The Interaction of Proteins with Membrane Surfaces at Molecular Resolution: The Neutron Reflection Method
Neutron scattering represents a unique tool for studying the structure and the phase behavior of lipid membranes. Among the latest applications of neutron scattering in lipid membranes is the neutron reflection technique. This method proves as very powerful for the study of the interfacial structure of lipid monolayers at the air-water interface and its changes due to the presence of water-soluble proteins. Moreover, its sample quantity requirements are extremely low compared to other neutron techniques, is generally in the microgram to milligram region. This makes it suitable for the neutron study of rare and expensive biological macromolecules. A particularly interesting feature of this method from the cell biology point of view is that it allows the acquisition of information about the penetration depth of extrinsic proteins into the monolayer and the associated changes of the lipid head group hydration. After giving an introduction into neutron reflection theory and the experimental setup, we will concentrate on this biological aspect by discussing results obtained from the study of monolayer interaction with different extrinsic proteins.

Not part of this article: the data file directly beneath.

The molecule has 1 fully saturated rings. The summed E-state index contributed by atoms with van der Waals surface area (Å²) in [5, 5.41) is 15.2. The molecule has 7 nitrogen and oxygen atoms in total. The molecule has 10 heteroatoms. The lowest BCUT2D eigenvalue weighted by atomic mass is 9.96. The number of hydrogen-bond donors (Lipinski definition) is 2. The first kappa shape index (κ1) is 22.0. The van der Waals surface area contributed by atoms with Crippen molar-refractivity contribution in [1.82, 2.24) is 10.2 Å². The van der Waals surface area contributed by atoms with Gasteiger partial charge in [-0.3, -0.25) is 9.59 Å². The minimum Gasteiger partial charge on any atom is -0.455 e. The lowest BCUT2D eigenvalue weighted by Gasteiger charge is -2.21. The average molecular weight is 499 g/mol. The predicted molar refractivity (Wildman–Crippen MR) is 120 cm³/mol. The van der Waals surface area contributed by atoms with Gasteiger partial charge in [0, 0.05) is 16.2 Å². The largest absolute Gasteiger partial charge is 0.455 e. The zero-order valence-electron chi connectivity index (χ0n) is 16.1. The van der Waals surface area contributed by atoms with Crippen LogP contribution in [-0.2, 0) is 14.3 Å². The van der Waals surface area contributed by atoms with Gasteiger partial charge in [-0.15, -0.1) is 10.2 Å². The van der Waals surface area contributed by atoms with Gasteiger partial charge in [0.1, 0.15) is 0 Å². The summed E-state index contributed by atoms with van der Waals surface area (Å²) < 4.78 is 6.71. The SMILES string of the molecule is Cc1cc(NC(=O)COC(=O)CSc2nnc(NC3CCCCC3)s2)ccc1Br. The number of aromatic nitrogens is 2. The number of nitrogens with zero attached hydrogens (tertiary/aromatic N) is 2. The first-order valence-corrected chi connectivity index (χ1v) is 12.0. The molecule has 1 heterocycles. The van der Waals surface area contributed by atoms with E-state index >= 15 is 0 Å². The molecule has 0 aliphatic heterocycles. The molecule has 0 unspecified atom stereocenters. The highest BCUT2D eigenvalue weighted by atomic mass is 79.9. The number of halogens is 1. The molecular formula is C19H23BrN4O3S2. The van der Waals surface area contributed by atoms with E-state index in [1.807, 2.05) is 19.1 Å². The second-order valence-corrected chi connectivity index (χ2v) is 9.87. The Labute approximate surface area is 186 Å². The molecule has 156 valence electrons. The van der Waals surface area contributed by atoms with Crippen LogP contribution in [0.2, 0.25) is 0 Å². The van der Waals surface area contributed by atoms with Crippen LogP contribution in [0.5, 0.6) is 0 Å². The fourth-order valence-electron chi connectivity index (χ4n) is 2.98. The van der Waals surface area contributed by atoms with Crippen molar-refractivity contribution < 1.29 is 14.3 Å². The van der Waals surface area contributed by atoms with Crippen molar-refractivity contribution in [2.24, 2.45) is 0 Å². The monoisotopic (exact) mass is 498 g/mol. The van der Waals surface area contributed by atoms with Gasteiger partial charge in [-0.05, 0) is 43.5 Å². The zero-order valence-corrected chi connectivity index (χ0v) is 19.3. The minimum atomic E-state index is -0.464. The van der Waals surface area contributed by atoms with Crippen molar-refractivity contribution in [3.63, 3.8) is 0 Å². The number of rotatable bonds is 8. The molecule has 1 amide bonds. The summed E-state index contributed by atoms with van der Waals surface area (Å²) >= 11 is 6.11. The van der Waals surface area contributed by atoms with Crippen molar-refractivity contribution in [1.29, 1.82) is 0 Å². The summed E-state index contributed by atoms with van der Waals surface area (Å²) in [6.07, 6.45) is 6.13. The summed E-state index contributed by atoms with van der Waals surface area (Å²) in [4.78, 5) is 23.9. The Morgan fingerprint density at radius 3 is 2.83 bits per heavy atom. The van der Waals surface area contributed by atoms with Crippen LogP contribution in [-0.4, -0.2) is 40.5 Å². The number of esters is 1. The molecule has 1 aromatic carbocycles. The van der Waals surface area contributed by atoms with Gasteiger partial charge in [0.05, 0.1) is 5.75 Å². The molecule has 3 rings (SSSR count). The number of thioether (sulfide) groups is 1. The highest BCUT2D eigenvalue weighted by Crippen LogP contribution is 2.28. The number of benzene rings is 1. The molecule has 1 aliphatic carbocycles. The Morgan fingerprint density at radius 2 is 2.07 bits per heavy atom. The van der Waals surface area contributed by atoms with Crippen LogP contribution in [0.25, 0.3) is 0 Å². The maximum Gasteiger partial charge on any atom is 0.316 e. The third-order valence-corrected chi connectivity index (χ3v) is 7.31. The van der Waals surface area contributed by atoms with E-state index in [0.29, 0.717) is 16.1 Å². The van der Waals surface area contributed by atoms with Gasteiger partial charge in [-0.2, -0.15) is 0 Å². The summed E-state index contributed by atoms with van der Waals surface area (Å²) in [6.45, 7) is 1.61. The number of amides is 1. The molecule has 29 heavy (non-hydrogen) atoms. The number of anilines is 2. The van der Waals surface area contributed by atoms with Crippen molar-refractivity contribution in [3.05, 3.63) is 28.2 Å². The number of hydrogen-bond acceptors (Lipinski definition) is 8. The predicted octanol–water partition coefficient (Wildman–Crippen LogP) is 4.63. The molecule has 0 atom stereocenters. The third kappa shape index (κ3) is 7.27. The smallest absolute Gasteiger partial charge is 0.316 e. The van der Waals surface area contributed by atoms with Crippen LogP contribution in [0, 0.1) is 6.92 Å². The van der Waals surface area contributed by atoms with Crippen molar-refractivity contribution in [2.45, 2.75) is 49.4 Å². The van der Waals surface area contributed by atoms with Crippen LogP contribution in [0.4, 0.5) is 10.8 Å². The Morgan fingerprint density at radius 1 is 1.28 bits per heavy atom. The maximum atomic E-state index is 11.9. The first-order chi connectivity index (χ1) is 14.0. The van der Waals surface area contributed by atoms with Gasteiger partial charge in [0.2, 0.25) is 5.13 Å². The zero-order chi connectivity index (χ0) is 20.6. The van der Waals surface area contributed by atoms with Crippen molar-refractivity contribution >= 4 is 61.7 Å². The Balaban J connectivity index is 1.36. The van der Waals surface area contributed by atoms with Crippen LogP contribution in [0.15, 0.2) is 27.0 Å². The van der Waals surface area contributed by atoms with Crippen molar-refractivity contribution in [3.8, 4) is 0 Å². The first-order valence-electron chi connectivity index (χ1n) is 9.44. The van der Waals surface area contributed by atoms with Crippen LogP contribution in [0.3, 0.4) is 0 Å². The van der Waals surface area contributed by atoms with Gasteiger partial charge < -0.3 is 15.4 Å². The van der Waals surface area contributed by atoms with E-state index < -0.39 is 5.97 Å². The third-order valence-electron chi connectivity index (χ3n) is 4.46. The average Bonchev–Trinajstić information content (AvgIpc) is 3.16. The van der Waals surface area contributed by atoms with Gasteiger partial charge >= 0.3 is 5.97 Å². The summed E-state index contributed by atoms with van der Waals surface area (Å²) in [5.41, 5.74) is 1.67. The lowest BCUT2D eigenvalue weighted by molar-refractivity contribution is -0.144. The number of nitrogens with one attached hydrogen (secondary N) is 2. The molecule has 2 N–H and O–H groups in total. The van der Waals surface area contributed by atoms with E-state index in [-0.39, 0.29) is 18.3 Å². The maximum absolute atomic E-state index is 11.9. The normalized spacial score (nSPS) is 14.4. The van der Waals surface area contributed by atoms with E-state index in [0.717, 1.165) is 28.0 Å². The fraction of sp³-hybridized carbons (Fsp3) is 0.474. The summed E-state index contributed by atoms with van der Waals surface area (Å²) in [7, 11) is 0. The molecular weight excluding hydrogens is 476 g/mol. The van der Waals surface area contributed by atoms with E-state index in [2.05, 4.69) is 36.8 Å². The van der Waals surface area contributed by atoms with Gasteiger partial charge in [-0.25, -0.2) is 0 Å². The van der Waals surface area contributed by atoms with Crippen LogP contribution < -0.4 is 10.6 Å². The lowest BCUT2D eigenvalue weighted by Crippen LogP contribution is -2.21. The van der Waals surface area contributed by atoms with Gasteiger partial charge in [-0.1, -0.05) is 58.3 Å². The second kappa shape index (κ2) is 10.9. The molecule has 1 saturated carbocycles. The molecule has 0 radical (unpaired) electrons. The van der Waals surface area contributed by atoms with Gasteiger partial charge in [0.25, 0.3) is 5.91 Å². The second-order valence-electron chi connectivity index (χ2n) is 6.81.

KeywordsSurfactant Chrome Hydrocarbon Glycol Syringe
Unable to display preview. Download preview PDF.
- Born M, Wolf E (1970) Principles of optics. Pergamon Press, OxfordGoogle Scholar
- Habazettl J, Gondol D, Wiltscheck R, Otlewski J, Schleicher M, T. Holak A (1992) Structure of hisactophilin is similar to interleukin-1b and fibroblast growth factor. Nature 359:855–858Google Scholar
- Hanakam F, Eckerskorn C, Lottspeich F, Müller-Taubenberger A, Schäfer W, Gerisch G (1995) The pH-sensitive actin-binding protein hisactophilin of Dictyostelium exists in two isoforms which both are myristylated and distributed between plasma membrane and cytoplasm. J Biol Chem 270:596–602PubMedCrossRefGoogle Scholar